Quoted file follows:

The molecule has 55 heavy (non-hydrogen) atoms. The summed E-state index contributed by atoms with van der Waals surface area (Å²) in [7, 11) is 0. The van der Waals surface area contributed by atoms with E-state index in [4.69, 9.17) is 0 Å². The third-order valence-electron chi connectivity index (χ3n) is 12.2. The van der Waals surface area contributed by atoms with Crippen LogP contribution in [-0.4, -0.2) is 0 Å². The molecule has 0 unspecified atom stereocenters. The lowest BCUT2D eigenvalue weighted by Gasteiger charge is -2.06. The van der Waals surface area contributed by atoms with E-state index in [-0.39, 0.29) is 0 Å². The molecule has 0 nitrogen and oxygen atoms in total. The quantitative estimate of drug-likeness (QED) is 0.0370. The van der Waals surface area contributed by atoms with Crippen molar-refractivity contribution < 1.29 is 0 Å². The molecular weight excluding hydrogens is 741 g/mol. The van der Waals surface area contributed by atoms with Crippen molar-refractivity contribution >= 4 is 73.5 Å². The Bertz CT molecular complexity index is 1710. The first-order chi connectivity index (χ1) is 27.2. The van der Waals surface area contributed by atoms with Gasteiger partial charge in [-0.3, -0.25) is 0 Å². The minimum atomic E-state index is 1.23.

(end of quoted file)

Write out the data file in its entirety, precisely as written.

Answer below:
The molecule has 55 heavy (non-hydrogen) atoms. The summed E-state index contributed by atoms with van der Waals surface area (Å²) in [7, 11) is 0. The van der Waals surface area contributed by atoms with E-state index in [4.69, 9.17) is 0 Å². The third-order valence-electron chi connectivity index (χ3n) is 12.2. The van der Waals surface area contributed by atoms with Crippen LogP contribution in [-0.4, -0.2) is 0 Å². The molecule has 0 unspecified atom stereocenters. The lowest BCUT2D eigenvalue weighted by Gasteiger charge is -2.06. The van der Waals surface area contributed by atoms with E-state index in [-0.39, 0.29) is 0 Å². The molecule has 0 nitrogen and oxygen atoms in total. The quantitative estimate of drug-likeness (QED) is 0.0370. The van der Waals surface area contributed by atoms with Crippen molar-refractivity contribution < 1.29 is 0 Å². The molecular weight excluding hydrogens is 741 g/mol. The van der Waals surface area contributed by atoms with Crippen molar-refractivity contribution >= 4 is 73.5 Å². The Bertz CT molecular complexity index is 1710. The first-order chi connectivity index (χ1) is 27.2. The van der Waals surface area contributed by atoms with Gasteiger partial charge in [-0.3, -0.25) is 0 Å². The minimum atomic E-state index is 1.23.